June 24, 2008
NEW YORK (Reuters) - U.S. retail gasoline demand declined nearly 2 percent year-to-date from the same time last year as gasoline prices set another record over $4 per gallon, MasterCard Advisors said Tuesday.
"High gasoline prices are depressing the normal peak driving season that occurs this time of year," said Michael McNamara, vice president of research and analysis at MasterCard Advisors.
With average retail prices for gasoline rising 3 cents to a record $4.07 during the week ended June 20, American motorists may be altering their driving habits by car-pooling, working at home, and taking mass transit, McNamara said.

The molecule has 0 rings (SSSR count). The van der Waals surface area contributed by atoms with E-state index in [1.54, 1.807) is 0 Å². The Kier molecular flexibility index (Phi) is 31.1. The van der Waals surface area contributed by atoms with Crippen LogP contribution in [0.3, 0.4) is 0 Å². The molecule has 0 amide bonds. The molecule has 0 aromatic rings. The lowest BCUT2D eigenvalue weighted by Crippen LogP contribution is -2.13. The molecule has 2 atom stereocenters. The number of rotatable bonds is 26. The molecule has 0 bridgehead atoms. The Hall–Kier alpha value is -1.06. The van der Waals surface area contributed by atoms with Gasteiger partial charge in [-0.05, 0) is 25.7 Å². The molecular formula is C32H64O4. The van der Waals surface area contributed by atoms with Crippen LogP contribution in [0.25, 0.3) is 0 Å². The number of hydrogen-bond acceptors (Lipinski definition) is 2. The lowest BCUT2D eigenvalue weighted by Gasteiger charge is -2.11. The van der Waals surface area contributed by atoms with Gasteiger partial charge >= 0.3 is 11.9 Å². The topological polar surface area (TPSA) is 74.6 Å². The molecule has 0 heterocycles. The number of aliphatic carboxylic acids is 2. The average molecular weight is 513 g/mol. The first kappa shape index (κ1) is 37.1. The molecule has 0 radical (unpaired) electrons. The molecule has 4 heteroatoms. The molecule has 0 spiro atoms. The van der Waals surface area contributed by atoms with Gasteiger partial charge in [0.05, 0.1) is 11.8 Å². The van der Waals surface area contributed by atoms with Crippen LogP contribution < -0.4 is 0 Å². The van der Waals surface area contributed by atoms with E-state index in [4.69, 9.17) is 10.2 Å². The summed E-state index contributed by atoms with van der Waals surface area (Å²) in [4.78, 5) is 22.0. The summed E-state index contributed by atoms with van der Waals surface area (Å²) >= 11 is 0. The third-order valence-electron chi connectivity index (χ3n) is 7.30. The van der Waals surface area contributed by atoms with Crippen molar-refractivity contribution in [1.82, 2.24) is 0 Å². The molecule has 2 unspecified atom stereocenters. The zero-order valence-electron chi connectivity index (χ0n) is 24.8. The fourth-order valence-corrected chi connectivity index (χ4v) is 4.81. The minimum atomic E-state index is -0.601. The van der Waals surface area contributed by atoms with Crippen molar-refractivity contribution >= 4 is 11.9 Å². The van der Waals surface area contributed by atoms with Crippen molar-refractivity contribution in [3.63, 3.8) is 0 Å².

Year-to-date, gasoline demand was down 1.99 percent, while gasoline demand last week was 2.7 percent below the same week a year ago.
Despite year-over-year comparisons that suggest declining gasoline demand, American drivers pumped an average of 9.447 million barrels per day last week, 1.5 percent more than the previous week.
"Gasoline consumption increased due to typical seasonal cycles while gasoline prices keep rising," McNamara said.
The four-week moving average for gasoline demand, however, dropped 3.6 percent to 9.22 million bpd from a year ago, falling for the 19th consecutive week.
Meanwhile, in a Reuters poll, energy analysts forecast that the Energy Information Administration would report a slight decrease in gasoline stocks amid waning demand for the motor fuel in the face of record high prices.
MasterCard Advisors estimates retail gasoline demand based on aggregate sales activity in the MasterCard payments system coupled with estimates for all other payment forms. MasterCard Advisors is a unit of MasterCard Inc (MA.N: Quote, Profile, Research).